Nevada court decides Tahoe beach is private, not public | NevadaAppeal.com

Nevada court decides Tahoe beach is private, not public

Scott Sonner
Associated Press

RENO — A longtime Lake Tahoe lawyer said Tuesday he will give up his long legal fight for more public access to some private beaches along the lake's affluent north shore after the Nevada Supreme Court rejected his appeal.

The decision came a day after the high court upheld a lower court ruling that the Incline Village General Improvement District has the right to allow beach access only to residents who lived there when the district bought the property in 1968.

Attorney Steven Kroll, who lives in neighboring Crystal Bay, filed his lawsuit over the restrictions in 2008.

He argues that he is entitled to access because Crystal Bay merged with Incline Village in 1995 and all dues-paying members should be treated equally.

The Nevada Supreme Court disagreed, primarily citing earlier rulings against Kroll and others by the state court in Washoe County, a federal judge in Reno, and the 9th U.S. Circuit Court of Appeals in San Francisco.

"It feels very bad to be a second-class citizen," Kroll told The Associated Press. "But this is the end of the road on this one."

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Kroll said Washoe County had made it clear in approving the merger between Incline Village and Crystal Bay that the resulting district has the authority to provide facilities for public recreation.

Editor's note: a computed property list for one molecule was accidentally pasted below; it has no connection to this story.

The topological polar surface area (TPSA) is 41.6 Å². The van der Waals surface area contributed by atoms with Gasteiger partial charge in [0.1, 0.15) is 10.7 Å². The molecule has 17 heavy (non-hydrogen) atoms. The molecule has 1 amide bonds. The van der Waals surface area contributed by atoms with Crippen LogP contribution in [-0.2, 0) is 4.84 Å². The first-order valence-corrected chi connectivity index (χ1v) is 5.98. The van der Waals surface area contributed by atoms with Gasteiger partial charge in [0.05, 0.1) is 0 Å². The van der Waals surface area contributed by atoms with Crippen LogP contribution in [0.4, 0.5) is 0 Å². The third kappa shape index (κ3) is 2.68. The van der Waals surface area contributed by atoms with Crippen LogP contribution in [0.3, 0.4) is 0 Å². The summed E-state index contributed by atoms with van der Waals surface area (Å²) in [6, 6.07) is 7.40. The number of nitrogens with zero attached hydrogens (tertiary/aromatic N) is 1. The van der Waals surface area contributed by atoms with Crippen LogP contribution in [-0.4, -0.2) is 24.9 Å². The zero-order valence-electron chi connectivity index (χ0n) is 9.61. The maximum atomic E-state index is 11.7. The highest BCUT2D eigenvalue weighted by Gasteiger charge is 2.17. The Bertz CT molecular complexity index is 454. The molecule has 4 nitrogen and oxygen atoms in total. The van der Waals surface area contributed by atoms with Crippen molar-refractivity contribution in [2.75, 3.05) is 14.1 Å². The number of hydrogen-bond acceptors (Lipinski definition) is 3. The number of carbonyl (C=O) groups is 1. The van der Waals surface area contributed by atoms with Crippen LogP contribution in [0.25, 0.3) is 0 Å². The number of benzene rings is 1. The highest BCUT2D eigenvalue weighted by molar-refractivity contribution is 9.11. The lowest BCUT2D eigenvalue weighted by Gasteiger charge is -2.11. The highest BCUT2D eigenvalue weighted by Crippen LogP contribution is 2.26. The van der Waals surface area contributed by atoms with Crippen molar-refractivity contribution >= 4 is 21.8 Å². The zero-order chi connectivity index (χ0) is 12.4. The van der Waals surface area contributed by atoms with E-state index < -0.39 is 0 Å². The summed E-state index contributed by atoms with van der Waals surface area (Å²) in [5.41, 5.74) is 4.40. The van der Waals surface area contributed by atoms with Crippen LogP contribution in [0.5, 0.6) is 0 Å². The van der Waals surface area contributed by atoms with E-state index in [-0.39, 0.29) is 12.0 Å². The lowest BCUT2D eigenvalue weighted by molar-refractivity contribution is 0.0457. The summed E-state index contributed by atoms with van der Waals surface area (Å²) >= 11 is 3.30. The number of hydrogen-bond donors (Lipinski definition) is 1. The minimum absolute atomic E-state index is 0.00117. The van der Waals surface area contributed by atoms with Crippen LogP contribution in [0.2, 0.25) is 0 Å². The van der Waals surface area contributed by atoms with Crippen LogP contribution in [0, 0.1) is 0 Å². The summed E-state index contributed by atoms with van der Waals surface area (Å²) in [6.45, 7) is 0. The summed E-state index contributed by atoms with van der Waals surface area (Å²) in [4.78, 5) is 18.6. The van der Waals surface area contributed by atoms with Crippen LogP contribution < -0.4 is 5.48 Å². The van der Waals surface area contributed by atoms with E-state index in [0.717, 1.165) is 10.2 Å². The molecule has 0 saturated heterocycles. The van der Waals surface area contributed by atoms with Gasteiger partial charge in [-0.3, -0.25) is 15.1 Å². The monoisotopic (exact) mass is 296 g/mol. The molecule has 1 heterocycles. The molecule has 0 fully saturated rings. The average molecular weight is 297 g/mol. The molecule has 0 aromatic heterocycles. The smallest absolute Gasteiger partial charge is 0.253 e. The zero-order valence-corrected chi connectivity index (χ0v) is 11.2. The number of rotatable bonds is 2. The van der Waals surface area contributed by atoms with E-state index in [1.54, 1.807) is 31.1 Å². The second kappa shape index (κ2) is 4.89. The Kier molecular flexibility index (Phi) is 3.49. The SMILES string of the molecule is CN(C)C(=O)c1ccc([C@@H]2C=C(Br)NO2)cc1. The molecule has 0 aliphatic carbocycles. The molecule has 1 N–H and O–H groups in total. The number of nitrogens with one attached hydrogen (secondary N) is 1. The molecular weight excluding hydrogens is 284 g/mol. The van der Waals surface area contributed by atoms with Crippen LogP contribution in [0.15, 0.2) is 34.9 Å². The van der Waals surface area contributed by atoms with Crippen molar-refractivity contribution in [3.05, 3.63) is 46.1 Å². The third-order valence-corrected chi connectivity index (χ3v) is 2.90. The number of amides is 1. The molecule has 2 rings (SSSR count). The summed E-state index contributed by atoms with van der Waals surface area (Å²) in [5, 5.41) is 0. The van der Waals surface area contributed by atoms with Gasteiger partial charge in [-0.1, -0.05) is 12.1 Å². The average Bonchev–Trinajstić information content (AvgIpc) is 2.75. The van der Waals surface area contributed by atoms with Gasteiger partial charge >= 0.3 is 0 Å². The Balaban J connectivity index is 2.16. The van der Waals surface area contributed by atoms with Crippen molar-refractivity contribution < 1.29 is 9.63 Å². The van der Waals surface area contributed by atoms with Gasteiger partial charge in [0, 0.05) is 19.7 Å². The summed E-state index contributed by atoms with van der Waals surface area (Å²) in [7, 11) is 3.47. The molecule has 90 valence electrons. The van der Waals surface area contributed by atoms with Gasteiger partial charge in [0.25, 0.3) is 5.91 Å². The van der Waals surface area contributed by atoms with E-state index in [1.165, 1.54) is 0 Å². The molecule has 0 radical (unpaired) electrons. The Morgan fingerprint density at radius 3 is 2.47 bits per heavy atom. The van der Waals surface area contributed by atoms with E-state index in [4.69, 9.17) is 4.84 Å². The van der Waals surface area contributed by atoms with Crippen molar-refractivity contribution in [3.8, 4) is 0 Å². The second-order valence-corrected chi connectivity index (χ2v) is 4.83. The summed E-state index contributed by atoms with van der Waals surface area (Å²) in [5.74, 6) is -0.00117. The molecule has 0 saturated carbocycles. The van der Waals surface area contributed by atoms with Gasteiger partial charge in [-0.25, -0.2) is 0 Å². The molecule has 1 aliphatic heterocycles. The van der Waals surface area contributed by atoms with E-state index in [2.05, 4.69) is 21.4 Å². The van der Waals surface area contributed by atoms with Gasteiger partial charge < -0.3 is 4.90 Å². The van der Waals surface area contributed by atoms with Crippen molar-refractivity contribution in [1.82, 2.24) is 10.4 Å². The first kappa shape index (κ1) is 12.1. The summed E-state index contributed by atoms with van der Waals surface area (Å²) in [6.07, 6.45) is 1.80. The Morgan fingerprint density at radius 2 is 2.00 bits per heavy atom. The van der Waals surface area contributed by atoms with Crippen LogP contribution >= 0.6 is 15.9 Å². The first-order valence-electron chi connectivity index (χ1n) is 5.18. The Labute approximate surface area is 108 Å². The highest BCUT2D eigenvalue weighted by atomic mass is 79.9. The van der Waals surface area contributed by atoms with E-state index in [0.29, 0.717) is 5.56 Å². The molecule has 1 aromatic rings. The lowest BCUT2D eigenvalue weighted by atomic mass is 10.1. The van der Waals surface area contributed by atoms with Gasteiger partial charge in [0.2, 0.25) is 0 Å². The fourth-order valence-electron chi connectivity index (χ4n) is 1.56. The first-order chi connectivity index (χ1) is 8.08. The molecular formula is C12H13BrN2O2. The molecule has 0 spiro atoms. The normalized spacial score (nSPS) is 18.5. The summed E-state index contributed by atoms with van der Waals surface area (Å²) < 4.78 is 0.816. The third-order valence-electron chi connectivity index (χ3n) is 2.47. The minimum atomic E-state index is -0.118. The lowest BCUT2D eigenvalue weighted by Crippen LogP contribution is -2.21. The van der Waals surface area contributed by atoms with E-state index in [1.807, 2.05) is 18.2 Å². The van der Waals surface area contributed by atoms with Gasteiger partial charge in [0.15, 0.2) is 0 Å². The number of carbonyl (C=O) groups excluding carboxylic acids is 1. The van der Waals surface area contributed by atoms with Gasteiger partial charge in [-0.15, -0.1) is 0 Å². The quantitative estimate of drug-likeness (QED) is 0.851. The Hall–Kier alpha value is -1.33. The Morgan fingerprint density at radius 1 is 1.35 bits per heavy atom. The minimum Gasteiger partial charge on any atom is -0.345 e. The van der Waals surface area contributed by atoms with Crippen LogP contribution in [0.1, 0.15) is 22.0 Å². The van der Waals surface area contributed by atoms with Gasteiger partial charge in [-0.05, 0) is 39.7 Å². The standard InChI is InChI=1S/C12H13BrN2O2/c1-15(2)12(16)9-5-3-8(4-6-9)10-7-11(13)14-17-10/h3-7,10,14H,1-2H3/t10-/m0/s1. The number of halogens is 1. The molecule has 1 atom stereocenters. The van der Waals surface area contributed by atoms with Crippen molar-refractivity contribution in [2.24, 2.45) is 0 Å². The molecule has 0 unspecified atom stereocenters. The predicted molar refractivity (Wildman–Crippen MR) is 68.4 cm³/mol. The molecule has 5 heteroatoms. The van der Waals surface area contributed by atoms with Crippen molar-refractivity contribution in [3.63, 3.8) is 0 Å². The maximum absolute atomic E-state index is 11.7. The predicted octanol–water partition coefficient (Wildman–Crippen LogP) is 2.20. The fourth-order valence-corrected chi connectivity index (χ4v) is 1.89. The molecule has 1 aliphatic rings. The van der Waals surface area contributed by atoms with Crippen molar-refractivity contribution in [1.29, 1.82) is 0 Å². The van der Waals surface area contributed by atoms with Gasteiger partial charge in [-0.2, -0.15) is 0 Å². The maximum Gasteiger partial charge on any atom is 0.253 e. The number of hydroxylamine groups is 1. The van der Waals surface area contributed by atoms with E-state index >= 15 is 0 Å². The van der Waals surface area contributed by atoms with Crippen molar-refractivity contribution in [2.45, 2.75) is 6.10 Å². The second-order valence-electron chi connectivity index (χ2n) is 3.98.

He and others had argued the district abused its authority by closing the beaches.

The district has "turned this precious recreational property on Lake Tahoe from the 'facility for public recreation' it was designated by Washoe County to be, into a publicly financed enclave of luxury and privilege," he wrote in his appeal.

Stephen Balkenbush, a Reno lawyer representing Incline Village, wrote in his legal filing that the district was not required to provide "a general town commons as is the case with a public park."

Nevada Chief Justice Mark Gibbons said in Monday's 7-0 ruling that the beaches were purchased with the use of public bonds paid for by residents living within the district as it was constituted in 1968.

He said Kroll cited almost no legal authority to support his argument that the former Crystal Bay General Improvement District residents were treated unfairly.

"I've never seen a lawsuit reviewed by so many different courts and affirmed at every level," Balkenbush said Tuesday. "That's the end."

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